In my August article I pointed out that the IMAGENET Large Scale Image Recognition Challenge classes, which allows us to train our first deep learning models for vision, were designed to represent the WordNet synsets (sets of cognitive synonyms), which was the result of efforts to build structured descriptions from text. Subsequent initiatives, such as the Common Objects in Context, have enabled us to do more challenging things, such as generate reasonable descriptions of images. The important thing here was not the achievement in and of itself, but to the successful integration two traditionally very much separate areas of AI – computer vision and natural language understanding. There was no well-structured description to speak of (or see with) as of yet, but it allowed us to bridge the gap caused by the different set of research skills you needed to deal with text and visual data.
So, you could generate a reasonable description of visual data without a real understanding of what is going on, but what proved more elusive is answering specific questions about the things you see. Ergo, Visual Question Answering (VQA), the pinnacle of which are the latest extensions of FacebookAI work5 and the MIT CSAIL (Josh Tenenbaum) stuff 6.
Welcome to the age of neuro-symbolic models which learn both visual concepts and words jointly and can do so in an unsupervised way, as is the case with MIT CSAIL’s fresh-of-the-press neuro-symbolic concept learner. Just in the last 9 months, significant breakthroughs have been made in the domain of structural descriptions for those who cross the now obsolete boundary between natural language processing and computer vision. I did not expect it to progress at this speed, but I stick to my original recommendation, these are the groups to pay attention to. If the last three quarters have taught us anything, it’s that I am hardly the only one out there who thinks so.
Since the last time I wrote on the subject, edge-focused deep learning accelerators have moved from the realm of press releases, and circuits integrated within mobile phones, to the palms of our hands. In my case, quite literally, as I could not resist getting my hands on a Jetson Nano right there at the Silicon Valley GTC in March. And since I got something that can achieve 64 frames per second inference with MobileNet-v27 for $99, I have no regrets. Google8 and Intel9 are not lagging and have made their own edge inference accelerators available as USB sticks with competitive pricing. And all these vendors are offering software to make standard deep learning models more suitable to run on these devices with limited, albeit impressive, computational capabilities. AI has not so much edged, but leapt, towards the edge in the last few months.
The only bad news that I have to report is of our microbot of the future, relying on neuromorphic hardware. The development in the domain of neuromorphic computing seems to be following a more conventional path. But never fear, groups such as that of Arijit Raychowdhury10 at Georgia Tech are already prototyping low-power AI accelerators focused on micro bot (swarm) applications. And although International Conference on Robotics and Automation (ICRA) has been a much smaller affair than NeurIPS or GTC, with a much more “same old stuff” feel, I never tired of watching Bitcraze Crazyflie11 swarm take off, fly around the enclosure and land to recharge, before doing it all again. The 5-person company has been around since 2011 and targets researchers while following a strict open source policy, allowing it to capitalize from improvements by teams around the world. The drones can follow trajectories autonomously (but they need to use a system based on anchors to determine their position) and are due to get peer-to-peer communication capability in the next few months. Again, the price of the drone is very affordable. You can get it for $200 or so. While we are waiting for the neuromorphic systems to deliver on their promise, we have all the things we need deploy AI and CV on the edge, and the edge might be moving under its power while hanging out with a swarm of its friends.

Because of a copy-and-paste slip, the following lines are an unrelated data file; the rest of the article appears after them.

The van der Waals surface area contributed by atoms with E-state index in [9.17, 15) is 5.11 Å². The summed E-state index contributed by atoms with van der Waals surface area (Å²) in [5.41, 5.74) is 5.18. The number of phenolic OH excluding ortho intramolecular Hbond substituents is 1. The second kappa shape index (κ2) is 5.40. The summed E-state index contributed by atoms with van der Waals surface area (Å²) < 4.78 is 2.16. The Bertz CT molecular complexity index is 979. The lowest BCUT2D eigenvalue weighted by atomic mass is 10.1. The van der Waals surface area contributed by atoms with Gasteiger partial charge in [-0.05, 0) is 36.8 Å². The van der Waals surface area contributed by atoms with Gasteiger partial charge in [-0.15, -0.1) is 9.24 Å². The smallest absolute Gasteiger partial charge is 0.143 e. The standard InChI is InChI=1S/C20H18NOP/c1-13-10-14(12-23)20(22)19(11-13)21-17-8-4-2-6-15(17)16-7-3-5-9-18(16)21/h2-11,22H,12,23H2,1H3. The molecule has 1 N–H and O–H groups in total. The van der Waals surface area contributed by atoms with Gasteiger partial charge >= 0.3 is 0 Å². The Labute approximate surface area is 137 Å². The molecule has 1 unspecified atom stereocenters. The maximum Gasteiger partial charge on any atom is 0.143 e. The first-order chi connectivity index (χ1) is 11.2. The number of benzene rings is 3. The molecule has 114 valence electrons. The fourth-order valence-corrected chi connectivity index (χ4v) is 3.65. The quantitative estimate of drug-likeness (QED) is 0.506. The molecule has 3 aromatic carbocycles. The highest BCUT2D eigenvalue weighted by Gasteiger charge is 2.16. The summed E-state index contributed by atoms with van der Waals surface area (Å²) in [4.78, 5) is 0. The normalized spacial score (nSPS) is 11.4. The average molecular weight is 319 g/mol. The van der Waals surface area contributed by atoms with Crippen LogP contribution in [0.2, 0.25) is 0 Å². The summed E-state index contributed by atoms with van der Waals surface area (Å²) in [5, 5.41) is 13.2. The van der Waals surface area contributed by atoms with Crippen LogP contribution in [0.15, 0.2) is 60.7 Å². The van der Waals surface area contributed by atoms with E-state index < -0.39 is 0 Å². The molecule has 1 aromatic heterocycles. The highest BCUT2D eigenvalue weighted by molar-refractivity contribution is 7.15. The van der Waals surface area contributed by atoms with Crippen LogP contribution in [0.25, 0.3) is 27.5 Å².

Devlin, J., Chang, M. W., Lee, K., & Toutanova, K. (2018). Bert: Pre-training of deep bidirectional transformers for
language understanding. arXiv preprint arXiv:1810.04805.
Vedantam, R., Desai, K., Lee, S., Rohrbach, M., Batra, D., & Parikh, D. (2019). Probabilistic Neural-symbolic Models
for Interpretable Visual Question Answering. arXiv preprint arXiv:1902.07864.
Mao, J., Gan, C., Kohli, P., Tenenbaum, J. B., & Wu, J. (2019). The Neuro-Symbolic concept learner: Interpreting
scenes, words, and sentences from natural supervision. arXiv preprint arXiv:1904.12584.
Cao, N., Chang, M., & Raychowdhury, A. (2019, February). 14.1 A 65nm 1.1-to-9.1 TOPS/W Hybrid-Digital-Mixed-
Signal Computing Platform for Accelerating Model-Based and Model-Free Swarm Robotics. In 2019 IEEE
International Solid-State Circuits Conference-(ISSCC) (pp. 222-224). IEEE.